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Sewage on the beach
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Now it turns out sewage checks aren’t working at these popular beach destinations

Water companies aren’t monitoring leakages and discharges like they’re supposed to

Written by
Faima Bakar

If you headed to the beach last week to soak up the sunshine, you may have been turned away – depending on which part of the country you were visiting. That’s because beaches in East Sussex, Kent and Cornwall were closed due to sewage that had been pumped into the sea.

This has been happening as water companies are accused of failing to monitor untreated wastewater at popular British seaside resorts. These include Littlehampton in West Sussex and Lee-on-Solent in Hampshire, which have bathing water status, plus swathes of Devon, Cornwall and other areas presided over by 11 different water companies.

Data analysed by the Liberal Democrats found that ‘90 percent of the time’, sewage monitoring devices hadn’t been installed or did not work properly. They said that a quarter of sewage discharges had gone unmonitored last year, due to these faults or a lack of monitors.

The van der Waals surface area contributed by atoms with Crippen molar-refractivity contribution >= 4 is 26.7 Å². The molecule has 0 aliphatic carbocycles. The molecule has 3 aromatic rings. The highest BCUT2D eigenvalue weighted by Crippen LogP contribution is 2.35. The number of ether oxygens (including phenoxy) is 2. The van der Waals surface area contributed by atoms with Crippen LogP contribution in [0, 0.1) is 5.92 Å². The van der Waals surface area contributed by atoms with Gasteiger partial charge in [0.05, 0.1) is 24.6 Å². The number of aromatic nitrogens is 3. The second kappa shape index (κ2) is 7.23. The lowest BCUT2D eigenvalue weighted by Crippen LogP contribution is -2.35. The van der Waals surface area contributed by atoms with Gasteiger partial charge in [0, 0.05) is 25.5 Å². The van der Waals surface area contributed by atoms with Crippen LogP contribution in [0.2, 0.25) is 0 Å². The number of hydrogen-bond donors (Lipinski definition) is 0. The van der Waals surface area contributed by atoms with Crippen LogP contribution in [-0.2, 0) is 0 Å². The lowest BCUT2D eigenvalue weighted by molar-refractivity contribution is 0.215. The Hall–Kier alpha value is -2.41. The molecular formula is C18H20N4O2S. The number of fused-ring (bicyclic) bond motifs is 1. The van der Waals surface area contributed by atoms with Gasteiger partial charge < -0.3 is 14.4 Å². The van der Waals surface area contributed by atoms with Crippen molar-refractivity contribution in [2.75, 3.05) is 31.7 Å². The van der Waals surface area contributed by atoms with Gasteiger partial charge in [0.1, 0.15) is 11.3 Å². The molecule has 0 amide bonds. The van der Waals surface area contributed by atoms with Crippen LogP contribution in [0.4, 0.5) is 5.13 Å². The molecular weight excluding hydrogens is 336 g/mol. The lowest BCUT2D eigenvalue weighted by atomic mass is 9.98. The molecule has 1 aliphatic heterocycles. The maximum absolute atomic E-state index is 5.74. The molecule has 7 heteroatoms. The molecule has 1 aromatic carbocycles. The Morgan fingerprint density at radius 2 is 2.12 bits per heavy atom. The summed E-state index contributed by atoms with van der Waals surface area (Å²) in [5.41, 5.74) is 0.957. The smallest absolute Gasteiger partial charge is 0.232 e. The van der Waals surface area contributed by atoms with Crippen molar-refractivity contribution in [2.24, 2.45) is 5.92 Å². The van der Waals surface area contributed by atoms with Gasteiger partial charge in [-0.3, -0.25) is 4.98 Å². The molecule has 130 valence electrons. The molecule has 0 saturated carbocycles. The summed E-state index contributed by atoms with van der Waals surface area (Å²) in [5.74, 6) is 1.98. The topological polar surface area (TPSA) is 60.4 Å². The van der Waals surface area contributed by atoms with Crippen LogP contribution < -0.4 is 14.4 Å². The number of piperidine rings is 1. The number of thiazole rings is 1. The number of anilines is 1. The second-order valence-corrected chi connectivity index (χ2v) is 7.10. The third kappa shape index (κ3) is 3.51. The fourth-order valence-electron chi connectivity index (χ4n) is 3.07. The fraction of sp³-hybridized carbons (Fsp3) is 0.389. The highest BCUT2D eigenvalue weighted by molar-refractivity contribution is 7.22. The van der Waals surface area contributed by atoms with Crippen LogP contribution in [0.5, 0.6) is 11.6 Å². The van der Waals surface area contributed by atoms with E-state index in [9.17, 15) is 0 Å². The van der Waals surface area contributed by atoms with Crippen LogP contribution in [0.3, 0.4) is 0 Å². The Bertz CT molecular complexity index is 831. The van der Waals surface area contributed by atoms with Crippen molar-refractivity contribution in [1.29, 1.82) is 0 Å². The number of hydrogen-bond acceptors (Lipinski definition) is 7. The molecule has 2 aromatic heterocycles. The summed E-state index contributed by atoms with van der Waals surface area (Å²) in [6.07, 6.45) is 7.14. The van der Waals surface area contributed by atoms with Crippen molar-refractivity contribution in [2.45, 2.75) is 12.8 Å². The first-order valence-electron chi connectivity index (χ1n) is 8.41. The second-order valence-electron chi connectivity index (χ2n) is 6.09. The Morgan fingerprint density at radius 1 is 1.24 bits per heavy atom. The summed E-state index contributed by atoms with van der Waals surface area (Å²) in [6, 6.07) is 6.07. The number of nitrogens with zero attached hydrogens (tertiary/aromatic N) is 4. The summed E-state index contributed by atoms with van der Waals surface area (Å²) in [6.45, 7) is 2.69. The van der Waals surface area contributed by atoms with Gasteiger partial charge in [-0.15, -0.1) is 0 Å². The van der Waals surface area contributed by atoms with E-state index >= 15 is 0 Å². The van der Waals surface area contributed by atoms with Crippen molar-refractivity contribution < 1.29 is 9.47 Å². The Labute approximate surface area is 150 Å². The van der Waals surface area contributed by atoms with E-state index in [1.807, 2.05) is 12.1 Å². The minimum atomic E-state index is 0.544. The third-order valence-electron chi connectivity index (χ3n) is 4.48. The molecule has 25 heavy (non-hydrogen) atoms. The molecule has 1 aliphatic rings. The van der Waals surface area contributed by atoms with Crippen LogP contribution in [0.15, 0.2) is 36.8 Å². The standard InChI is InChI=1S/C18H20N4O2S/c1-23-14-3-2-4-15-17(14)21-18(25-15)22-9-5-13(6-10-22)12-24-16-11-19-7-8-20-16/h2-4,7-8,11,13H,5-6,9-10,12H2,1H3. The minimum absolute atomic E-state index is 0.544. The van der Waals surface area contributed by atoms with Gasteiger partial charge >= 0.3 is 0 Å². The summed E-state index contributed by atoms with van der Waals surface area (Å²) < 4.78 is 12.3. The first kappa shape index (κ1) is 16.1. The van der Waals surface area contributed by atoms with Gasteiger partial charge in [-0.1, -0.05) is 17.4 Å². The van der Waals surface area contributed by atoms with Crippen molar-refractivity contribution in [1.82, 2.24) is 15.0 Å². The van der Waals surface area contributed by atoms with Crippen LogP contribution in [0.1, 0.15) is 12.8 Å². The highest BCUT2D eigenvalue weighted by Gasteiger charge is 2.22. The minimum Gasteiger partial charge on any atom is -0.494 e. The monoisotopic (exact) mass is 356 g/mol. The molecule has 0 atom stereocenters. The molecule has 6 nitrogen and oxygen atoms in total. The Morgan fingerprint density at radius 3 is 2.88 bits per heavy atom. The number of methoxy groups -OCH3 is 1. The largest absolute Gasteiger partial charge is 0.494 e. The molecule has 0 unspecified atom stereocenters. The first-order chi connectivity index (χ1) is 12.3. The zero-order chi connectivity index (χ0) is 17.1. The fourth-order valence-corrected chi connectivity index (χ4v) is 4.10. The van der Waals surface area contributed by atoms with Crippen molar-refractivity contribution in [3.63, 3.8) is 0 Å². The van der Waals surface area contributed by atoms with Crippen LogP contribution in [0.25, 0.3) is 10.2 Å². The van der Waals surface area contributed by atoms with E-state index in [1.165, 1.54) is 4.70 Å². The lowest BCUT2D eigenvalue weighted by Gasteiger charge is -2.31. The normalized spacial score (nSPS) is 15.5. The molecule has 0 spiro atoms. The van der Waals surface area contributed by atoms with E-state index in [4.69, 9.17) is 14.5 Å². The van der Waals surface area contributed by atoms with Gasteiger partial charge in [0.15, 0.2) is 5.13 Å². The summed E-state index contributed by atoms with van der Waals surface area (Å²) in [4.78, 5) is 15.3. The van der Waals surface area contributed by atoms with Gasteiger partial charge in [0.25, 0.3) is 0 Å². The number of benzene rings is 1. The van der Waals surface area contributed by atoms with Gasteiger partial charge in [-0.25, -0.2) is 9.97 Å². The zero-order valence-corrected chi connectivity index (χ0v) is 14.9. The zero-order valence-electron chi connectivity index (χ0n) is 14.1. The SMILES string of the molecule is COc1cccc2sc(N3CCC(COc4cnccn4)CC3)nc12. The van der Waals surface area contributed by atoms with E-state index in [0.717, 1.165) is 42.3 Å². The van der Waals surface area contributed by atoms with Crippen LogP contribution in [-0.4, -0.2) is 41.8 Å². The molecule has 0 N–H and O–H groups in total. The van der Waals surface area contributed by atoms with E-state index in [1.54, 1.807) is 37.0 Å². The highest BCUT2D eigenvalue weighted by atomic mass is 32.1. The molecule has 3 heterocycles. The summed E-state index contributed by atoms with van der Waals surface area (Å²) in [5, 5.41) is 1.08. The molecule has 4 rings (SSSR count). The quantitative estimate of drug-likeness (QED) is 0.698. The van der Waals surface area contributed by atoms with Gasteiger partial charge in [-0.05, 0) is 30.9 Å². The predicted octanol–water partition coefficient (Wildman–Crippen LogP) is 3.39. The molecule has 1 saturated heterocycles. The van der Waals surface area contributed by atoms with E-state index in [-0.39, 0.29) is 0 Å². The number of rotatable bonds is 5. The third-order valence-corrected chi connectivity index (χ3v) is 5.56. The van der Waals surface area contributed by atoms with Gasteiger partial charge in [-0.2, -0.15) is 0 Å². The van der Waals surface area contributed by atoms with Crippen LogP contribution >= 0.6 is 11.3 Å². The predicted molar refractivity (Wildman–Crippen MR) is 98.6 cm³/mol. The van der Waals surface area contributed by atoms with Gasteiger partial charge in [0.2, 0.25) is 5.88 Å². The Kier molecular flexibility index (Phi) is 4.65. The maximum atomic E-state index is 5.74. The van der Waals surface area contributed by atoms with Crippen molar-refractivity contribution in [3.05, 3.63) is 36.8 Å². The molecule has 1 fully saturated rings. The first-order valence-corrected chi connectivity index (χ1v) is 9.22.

According to the Environmental Agency, the water company with the highest percentage of monitors not installed or working properly was Anglian Water (49 percent) followed by South West (31 percent) – the provider for Devon and Cornwall – and Severn Trent Water (29 percent).

Here are the figures for all 11 water companies affected:

Anglian – 49 percent
South West – 31 percent
Severn Trent – 29 percent
Total – 24 percent
Wessex – 22 percent
Northumbrian – 21 percent
Yorkshire – 18 percent
United Utilities – 15 percent
Welsh Water (England) – 14 percent
Southern – 14 percent
Thames – 10 percent

ICYMI: this frightening interactive map shows the most polluted beaches in the UK.

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